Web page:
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Celebrating the Life

Awareness concerning intellectual property rights is an increasingly important issue for faculty and researchers. This is perhaps most profoundly felt in academia in regards to publishing and disseminating research. Managing one's intellectual output through the transferal and retention of copyrights is a key to reshaping scholarly communication. It is important for faculty to know how to balance their interests and the academy's interests with the interests of publishers. The transfer of copyrights can confer advantages to publishers, perhaps to the author's and the institution's disadvantage. By managing the rights one retains and those one transfers, faculty can maximize the dissemination, use, and impact of their work.

Scholarly Communication

Satisfy Your Copyright Needs and Protect Your Intellectual Property

What You Can Do to Protect your Intellectual Property

As faculty and researchers you have enormous influence as authors and editors. Here's a list of some things you can do to maximize the reach and impact of your research, reduce access barriers, retain control and protection of your scholarship and intellectual property.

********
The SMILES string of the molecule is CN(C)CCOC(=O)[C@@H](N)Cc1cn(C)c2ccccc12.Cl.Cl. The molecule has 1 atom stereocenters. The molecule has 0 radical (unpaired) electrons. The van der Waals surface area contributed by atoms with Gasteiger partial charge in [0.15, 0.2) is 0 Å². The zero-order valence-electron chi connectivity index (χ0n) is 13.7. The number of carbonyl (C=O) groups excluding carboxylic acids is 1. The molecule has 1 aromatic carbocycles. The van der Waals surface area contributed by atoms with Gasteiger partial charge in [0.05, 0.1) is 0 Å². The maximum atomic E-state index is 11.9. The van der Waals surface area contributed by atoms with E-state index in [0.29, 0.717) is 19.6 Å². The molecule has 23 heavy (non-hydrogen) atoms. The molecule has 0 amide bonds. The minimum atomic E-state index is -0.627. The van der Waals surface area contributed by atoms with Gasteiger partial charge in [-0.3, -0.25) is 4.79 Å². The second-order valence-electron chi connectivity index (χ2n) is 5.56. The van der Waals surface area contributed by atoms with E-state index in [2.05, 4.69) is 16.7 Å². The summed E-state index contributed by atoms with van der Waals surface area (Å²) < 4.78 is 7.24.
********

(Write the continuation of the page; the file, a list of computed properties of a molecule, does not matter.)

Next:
• Manage your intellectual property: Increase your freedom and flexibility to use your work for teaching, learning, and research. Reserve some or all rights to copy or republish, and transfer only those rights to the publisher that they need to conduct their business.
  • Use alternative, and when allowable, multiple forms of publishing
    • Open Access Journals: New modes of scholarly publication have been developed and are being developed. There are now more than 1,000 open access journals that are focused on increasing dissemination and are experimenting with new business models -- see the directory of open access journals.
    • Deposit of digital research results into online research repositories. Disciplinary communities and institutions have created online repositories for research results. Many departments on the University of Texas campus have their own.
    • Publishers who are experimenting with alternatives. Browse through University of California's Office of Scholarly Cummunications's news and issues to see announcements about experiments from a variety of other publishers.
    • Competitors to commercially published journals. The Scholarly Publishing and Academic Resources Coalition (SPARC) exists to foster such competition. View a list of some SPARC-supported journals currently in publication.
  • Support sustainable scholarly communication: Consider submitting papers to quality journals that have reasonable pricing practices; examine the pricing, copyright, and licensing agreements of any commercially published journal you contribute to; or refuse to review for unreasonably expensive journals or to serve on their editorial boards.